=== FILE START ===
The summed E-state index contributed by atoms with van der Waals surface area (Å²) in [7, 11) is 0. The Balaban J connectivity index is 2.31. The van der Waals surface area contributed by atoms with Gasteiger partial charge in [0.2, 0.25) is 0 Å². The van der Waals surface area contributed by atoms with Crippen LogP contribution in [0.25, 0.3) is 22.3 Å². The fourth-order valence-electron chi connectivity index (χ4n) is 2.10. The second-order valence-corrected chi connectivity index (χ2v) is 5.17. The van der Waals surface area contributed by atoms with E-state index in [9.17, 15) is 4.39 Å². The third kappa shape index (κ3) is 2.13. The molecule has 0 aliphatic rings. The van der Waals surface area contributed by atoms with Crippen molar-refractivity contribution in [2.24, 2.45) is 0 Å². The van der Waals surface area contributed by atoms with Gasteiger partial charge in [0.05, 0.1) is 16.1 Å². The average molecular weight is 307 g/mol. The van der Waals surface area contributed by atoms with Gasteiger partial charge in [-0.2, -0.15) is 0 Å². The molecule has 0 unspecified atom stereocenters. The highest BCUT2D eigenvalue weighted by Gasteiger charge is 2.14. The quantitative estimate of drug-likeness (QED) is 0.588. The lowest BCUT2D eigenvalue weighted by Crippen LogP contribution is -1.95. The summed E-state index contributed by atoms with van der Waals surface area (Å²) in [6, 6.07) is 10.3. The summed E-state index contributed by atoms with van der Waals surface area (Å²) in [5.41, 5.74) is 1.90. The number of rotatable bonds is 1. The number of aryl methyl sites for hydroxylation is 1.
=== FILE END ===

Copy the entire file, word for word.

The summed E-state index contributed by atoms with van der Waals surface area (Å²) in [7, 11) is 0. The Balaban J connectivity index is 2.31. The van der Waals surface area contributed by atoms with Gasteiger partial charge in [0.2, 0.25) is 0 Å². The van der Waals surface area contributed by atoms with Crippen LogP contribution in [0.25, 0.3) is 22.3 Å². The fourth-order valence-electron chi connectivity index (χ4n) is 2.10. The second-order valence-corrected chi connectivity index (χ2v) is 5.17. The van der Waals surface area contributed by atoms with E-state index in [9.17, 15) is 4.39 Å². The third kappa shape index (κ3) is 2.13. The molecule has 0 aliphatic rings. The van der Waals surface area contributed by atoms with Crippen molar-refractivity contribution in [2.24, 2.45) is 0 Å². The van der Waals surface area contributed by atoms with Gasteiger partial charge in [0.05, 0.1) is 16.1 Å². The average molecular weight is 307 g/mol. The van der Waals surface area contributed by atoms with Gasteiger partial charge in [-0.2, -0.15) is 0 Å². The molecule has 0 unspecified atom stereocenters. The highest BCUT2D eigenvalue weighted by Gasteiger charge is 2.14. The quantitative estimate of drug-likeness (QED) is 0.588. The lowest BCUT2D eigenvalue weighted by Crippen LogP contribution is -1.95. The summed E-state index contributed by atoms with van der Waals surface area (Å²) in [6, 6.07) is 10.3. The summed E-state index contributed by atoms with van der Waals surface area (Å²) in [5.41, 5.74) is 1.90. The number of rotatable bonds is 1. The number of aryl methyl sites for hydroxylation is 1.